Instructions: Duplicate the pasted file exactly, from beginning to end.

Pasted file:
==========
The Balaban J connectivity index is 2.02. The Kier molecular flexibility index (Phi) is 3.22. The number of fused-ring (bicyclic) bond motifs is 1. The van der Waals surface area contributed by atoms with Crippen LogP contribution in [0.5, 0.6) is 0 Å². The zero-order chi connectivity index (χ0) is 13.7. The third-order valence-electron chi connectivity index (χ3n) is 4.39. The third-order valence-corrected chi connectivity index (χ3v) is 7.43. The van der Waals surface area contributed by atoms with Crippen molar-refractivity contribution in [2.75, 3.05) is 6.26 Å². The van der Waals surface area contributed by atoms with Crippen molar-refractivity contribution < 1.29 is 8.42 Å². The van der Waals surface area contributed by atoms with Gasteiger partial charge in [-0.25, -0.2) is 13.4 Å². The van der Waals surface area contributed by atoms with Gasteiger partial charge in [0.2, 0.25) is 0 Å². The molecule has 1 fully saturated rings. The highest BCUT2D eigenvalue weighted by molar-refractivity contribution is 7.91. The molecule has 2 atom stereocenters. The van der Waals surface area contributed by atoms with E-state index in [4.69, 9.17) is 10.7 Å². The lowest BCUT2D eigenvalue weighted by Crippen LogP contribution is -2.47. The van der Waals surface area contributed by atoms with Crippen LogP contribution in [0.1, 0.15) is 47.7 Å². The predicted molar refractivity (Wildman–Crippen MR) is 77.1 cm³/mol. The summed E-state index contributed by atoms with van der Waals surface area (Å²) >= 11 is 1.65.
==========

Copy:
The Balaban J connectivity index is 2.02. The Kier molecular flexibility index (Phi) is 3.22. The number of fused-ring (bicyclic) bond motifs is 1. The van der Waals surface area contributed by atoms with Crippen LogP contribution in [0.5, 0.6) is 0 Å². The zero-order chi connectivity index (χ0) is 13.7. The third-order valence-electron chi connectivity index (χ3n) is 4.39. The third-order valence-corrected chi connectivity index (χ3v) is 7.43. The van der Waals surface area contributed by atoms with Crippen molar-refractivity contribution in [2.75, 3.05) is 6.26 Å². The van der Waals surface area contributed by atoms with Crippen molar-refractivity contribution < 1.29 is 8.42 Å². The van der Waals surface area contributed by atoms with Gasteiger partial charge in [-0.25, -0.2) is 13.4 Å². The van der Waals surface area contributed by atoms with Gasteiger partial charge in [0.2, 0.25) is 0 Å². The molecule has 1 fully saturated rings. The highest BCUT2D eigenvalue weighted by molar-refractivity contribution is 7.91. The molecule has 2 atom stereocenters. The van der Waals surface area contributed by atoms with E-state index in [4.69, 9.17) is 10.7 Å². The lowest BCUT2D eigenvalue weighted by Crippen LogP contribution is -2.47. The van der Waals surface area contributed by atoms with Crippen LogP contribution in [0.1, 0.15) is 47.7 Å². The predicted molar refractivity (Wildman–Crippen MR) is 77.1 cm³/mol. The summed E-state index contributed by atoms with van der Waals surface area (Å²) >= 11 is 1.65.